Because the 2013 season would be the last year for the 18,000 rpm, normally aspirated 2.4-litre V8, the FIA kept rule changes to a minimum. Ferrari’s weapon of choice for the 2013 Championship was the F138 with Alonso and Massa at the wheel. Winter testing had shown the F138 to be much more competitive than the F2012, but Ferrari was also developing their car for the 2014 season in parallel with the F138 and so lost focus. Michael Schumacher again retired from F1. Mercedes’ new car, the F1 W04, would be driven by Nico Rosberg and Lewis Hamilton, who left McLaren to replace Schumacher at Mercedes. Former William’s shareholder Toto Wolff left Williams to buy into the Mercedes team as team principal, but the 2013 season didn’t end well with only two wins for Mercedes, in Monaco and England.  Pirelli had chosen to build a soft compound tire, which all but guaranteed at least two pit stops per race, but the weak sidewalls were damaged by running over the curbing, making for multiple high-speed blowouts throughout the year.
Red Bull returned with Sebastian Vettel and Mark Webber in the RB9, which would absolutely dominate the season. By season’s end Alonso had won only two races, in China and Spain, but scored five second-places, in Australia, Canada, Belgium, Italy and Singapore, to keep him in a strong championship position throughout the season. By the season’s end the Renault RB9 had won thirteen of the nineteen races. Vettel broke the record for most consecutive wins in a single season with nine. By his win at the 16th race in India, Vettel had an unassailable 115-point gap on the path to his 4th straight Championship, joining Juan Manuel Fangio, Alain Prost and Michael Schumacher as four-time Champions. Vettel also won the Laureus World Sports Award as the Sportsman of the Year, matching Michael Schumacher as one of the only two racing drivers to ever be so recognized.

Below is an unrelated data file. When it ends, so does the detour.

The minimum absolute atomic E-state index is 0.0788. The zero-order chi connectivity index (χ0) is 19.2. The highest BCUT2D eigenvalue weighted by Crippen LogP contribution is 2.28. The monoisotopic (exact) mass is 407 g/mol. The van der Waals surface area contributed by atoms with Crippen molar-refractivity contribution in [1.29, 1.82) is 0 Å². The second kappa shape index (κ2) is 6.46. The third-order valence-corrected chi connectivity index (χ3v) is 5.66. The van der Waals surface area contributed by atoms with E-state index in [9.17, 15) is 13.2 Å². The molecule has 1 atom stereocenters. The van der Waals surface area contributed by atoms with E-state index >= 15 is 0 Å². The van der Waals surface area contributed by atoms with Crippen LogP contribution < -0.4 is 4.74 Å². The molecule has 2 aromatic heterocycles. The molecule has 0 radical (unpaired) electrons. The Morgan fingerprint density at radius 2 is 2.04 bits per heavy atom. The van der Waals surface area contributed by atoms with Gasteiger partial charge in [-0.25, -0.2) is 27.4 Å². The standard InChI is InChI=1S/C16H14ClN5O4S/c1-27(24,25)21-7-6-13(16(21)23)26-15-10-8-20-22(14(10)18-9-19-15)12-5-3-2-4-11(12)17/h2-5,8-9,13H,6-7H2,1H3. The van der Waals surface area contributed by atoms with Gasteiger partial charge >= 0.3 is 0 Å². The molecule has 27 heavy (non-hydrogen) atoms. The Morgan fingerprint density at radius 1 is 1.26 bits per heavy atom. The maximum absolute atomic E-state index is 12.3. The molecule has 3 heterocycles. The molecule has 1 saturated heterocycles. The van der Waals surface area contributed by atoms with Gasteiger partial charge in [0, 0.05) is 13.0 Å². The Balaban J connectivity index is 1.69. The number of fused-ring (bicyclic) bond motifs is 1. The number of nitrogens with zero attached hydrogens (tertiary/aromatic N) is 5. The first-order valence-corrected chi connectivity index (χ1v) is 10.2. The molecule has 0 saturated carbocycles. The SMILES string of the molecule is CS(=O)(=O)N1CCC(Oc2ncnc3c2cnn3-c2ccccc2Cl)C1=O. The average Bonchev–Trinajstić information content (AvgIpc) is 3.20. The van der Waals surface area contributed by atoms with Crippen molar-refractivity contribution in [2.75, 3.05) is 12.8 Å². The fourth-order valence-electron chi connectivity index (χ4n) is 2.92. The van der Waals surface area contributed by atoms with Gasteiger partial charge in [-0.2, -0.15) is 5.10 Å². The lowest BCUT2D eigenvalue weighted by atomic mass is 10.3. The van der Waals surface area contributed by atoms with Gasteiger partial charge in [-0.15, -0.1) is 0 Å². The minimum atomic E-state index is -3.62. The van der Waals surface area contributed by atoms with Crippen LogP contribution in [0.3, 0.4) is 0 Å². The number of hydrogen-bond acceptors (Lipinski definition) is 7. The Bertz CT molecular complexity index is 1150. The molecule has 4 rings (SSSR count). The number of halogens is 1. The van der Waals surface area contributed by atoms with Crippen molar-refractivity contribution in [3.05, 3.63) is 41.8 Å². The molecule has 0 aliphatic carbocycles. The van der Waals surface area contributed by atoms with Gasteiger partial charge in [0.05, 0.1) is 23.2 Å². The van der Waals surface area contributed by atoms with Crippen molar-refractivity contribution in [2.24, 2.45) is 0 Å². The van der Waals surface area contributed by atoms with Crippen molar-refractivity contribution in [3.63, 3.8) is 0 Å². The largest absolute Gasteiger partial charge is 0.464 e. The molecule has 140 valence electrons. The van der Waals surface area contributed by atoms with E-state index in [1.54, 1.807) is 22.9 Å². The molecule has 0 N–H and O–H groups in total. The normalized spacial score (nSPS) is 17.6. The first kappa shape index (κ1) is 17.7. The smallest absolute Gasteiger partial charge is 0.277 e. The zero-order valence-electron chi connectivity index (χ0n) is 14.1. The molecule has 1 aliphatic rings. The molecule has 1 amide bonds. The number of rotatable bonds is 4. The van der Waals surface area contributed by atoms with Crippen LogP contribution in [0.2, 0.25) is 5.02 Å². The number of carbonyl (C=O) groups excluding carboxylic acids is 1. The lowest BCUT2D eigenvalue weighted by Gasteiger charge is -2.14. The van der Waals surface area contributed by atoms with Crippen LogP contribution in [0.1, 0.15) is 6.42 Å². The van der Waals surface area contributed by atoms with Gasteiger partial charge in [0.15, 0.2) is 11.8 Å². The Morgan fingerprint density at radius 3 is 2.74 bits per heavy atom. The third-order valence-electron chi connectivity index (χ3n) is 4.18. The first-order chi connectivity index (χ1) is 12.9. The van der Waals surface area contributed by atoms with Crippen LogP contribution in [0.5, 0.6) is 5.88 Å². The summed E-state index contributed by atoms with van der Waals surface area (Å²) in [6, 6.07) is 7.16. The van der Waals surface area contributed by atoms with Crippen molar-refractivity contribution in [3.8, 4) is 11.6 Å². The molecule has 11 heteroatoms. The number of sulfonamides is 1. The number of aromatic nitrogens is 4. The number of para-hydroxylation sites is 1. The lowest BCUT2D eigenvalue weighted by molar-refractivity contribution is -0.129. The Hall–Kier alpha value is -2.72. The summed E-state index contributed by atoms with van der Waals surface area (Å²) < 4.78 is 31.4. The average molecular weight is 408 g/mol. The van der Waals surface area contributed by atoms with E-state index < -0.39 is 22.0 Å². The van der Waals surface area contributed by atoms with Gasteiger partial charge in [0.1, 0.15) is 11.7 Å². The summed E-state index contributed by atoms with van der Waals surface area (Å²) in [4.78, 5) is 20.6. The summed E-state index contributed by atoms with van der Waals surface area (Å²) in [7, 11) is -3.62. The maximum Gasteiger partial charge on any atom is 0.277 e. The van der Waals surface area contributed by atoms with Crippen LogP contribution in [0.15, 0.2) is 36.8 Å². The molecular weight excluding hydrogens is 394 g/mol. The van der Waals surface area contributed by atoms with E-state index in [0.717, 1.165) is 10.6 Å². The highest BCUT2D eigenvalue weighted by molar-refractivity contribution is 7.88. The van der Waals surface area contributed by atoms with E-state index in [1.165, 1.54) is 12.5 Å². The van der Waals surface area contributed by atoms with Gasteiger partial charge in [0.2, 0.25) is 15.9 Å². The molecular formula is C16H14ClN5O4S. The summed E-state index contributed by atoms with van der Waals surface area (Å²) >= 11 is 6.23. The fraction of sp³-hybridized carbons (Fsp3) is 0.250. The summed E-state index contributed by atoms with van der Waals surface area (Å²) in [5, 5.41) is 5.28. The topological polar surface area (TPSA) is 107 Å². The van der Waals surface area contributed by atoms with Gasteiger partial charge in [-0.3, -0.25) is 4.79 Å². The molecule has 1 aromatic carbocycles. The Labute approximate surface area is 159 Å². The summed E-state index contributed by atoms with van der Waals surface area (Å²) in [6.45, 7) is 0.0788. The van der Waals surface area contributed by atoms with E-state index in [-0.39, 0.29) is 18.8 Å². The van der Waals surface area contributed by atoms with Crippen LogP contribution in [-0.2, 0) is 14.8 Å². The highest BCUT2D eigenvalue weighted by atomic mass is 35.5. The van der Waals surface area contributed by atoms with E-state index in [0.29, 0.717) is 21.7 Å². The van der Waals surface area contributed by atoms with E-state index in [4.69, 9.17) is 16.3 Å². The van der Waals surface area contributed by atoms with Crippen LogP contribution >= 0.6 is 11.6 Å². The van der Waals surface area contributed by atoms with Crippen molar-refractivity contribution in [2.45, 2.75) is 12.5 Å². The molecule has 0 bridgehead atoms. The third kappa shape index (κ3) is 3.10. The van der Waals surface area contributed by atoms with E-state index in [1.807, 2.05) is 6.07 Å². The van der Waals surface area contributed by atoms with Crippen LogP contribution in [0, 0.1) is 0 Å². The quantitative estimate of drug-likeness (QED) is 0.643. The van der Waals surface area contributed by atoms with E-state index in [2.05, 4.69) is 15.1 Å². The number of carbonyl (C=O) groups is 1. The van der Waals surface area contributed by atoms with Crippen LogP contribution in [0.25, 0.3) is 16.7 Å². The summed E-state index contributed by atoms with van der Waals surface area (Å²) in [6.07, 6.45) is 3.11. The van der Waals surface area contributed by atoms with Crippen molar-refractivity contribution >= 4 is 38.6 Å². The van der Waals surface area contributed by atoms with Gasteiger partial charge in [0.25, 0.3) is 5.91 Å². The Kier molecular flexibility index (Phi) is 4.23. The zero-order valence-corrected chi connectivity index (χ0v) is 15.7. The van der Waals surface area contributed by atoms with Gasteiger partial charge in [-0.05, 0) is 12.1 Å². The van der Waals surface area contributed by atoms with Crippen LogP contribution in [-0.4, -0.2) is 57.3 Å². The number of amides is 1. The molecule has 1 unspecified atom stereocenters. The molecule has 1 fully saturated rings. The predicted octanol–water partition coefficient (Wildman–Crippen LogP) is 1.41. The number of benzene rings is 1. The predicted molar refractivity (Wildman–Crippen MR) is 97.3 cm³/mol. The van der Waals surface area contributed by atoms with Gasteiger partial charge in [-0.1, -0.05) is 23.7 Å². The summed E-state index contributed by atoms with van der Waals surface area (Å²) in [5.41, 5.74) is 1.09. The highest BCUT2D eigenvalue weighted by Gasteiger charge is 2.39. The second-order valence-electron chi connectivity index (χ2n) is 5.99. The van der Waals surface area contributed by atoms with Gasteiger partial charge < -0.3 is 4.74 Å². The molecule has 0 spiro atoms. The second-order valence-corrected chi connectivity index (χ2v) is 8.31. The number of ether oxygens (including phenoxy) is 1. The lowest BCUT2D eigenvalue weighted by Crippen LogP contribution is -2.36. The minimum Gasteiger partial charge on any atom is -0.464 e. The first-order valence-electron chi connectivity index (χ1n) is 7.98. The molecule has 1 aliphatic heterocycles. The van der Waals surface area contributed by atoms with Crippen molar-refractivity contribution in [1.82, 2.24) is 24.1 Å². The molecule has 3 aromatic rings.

Fernando Alonso did well with Ferrari to finish 2nd but with 242 points, 155 points behind Vettel. Vettel’s Renault teammate Mark Webber finished his last Formula One season in 3rd with 199 points, the first time since 2008 that the Australian had failed to win a race. Red Bull easily took the Constructors’ Championship at the 16th race in India by opening a gap of 157 points, with only 129 still up for grabs.  By the season’s end Red Bull scored a total of 596 points over Mercedes with 360 points and Ferrari in 3rd with 354 points. The season finale in Brazil marked the end of the V8 and the naturally aspirated engine era of Formula One which had begun in 1989 when turbo engines were banned.

For those into number spotting, Ferrari built only four F138s, s/n 298, 299, 300 and 301. All survive.

The Market For 2011-2013 Cars

To date we haven’t been asked to source or to sell any of the 2011-2013 Hybrid cars. A few have been sold by F1 Clienti but none have reached the secondary sales market. That day will come simply because today’s current F1 owners get bored after a few seasons and new buyers want the latest-greatest-newest car possible. These cars are staggeringly complicated, built with over 14,000 individual parts which must all work in perfect harmony. When raced every part was always in a permanent state of obsolescence. By the time the parts were on the racetrack there was a new generation in production to replace them. While most changes were incremental, major updates often needed to be done in groups simply because a group of parts needs to go onto the car as one in the hope of gaining a minuscule performance gain. Updates to the front wing, brake ducts, or barge boards were usually incremental based on never-ending wind tunnel tests. If the updates were averaged out over the various 2011 to 2013 seasons there were dozens of updates to every car, every day, seven days a week.